To evolve in complete safety at high altitudes, you need the real support of boots that are comfortable, efficient, protective and reassuring: this is the role of the mountaineering boots.
We saw in our guide how to choose the right hiking boots that allow you to reach the foot of the routes, or even to make small climbs. Yet, mountaineering boots remain essential equipment for more committed climbs and hikes in high altitudes, as well as for the practice of ice climbing and extreme cold expeditions.
First Think About Safety in the Mountains
Mountain accident statistics reveal that the majority of incidents occur in terrain not classified as “mountaineering.” These incidents often involve loss of balance or fall on medium-altitude slopes where the exposure is sometimes more severe than it appears.
In this terrain, boots play a key role. The quality of grip of the sole and an adapted rigidity make it possible to control slopes and slippery surfaces such as grass slopes, wet ground, and snow. It is therefore essential to complete your hiking equipment with the right boots to fully enjoy treks and mountain walks.
Safety Criteria for Selecting Your Mountaineering Boots:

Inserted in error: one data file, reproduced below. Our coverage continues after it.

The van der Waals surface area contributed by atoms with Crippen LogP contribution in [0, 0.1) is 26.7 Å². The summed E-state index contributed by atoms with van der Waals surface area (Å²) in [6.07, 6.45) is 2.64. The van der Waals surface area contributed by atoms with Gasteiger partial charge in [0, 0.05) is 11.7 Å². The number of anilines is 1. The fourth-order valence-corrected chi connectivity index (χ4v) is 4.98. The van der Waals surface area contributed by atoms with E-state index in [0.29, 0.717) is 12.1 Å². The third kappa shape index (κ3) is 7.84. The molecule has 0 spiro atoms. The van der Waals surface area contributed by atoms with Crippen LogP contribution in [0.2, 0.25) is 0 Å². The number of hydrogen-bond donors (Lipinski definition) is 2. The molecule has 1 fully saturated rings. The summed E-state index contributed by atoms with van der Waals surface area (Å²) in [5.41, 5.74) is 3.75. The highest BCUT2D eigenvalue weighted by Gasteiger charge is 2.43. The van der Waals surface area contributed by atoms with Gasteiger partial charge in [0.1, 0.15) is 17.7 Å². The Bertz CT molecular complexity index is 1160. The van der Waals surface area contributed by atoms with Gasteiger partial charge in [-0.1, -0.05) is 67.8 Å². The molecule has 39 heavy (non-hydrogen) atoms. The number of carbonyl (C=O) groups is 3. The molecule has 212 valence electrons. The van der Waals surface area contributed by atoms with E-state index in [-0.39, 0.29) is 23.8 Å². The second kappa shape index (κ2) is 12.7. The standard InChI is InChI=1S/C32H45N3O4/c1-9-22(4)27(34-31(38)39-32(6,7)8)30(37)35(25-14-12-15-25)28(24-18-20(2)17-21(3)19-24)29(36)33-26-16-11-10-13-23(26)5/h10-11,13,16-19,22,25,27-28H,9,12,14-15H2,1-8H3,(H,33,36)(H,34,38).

- Rigidity: it is essential for holding the foot and gripping it in mountainous terrain.
- Support: good support is the result of boots adapted to your feet with a high upper, which supports the ankle joint and the bottom of the tibia.
- The grip of the sole: the grip of the sole depends on the quality of the material used and its notching. Soft rubbers have better grips on the rock but they wear out quickly, which is penalizing because resoling is quite expensive and can be done more or less well. Hard rubbers will be more resistant. We are looking for the right compromise according to the terrain practiced (softer for rock climbing, harder for the high road and classic hiking) but we now find good soles with longevity and satisfactory rock grip.
- Protection / Impermeability: Stone guard, side reinforcements, and type of material used will ensure the longevity of the boots and will protect you against external elements such as stone and rocks.
How to Choose Mountaineering Boots
Let’s see our today’s guide on how to choose mountaineering boots:
The Essential Constituents of Mountaineering Boots
- Self-locking hook: Usually located at the top or in the middle of the boot, it makes it possible to block all or the lower part of the tightening for more precise adjustments and locking of the hold of the shoe during mountaineering. We tighten more on the descent than on the ascent to support the foot.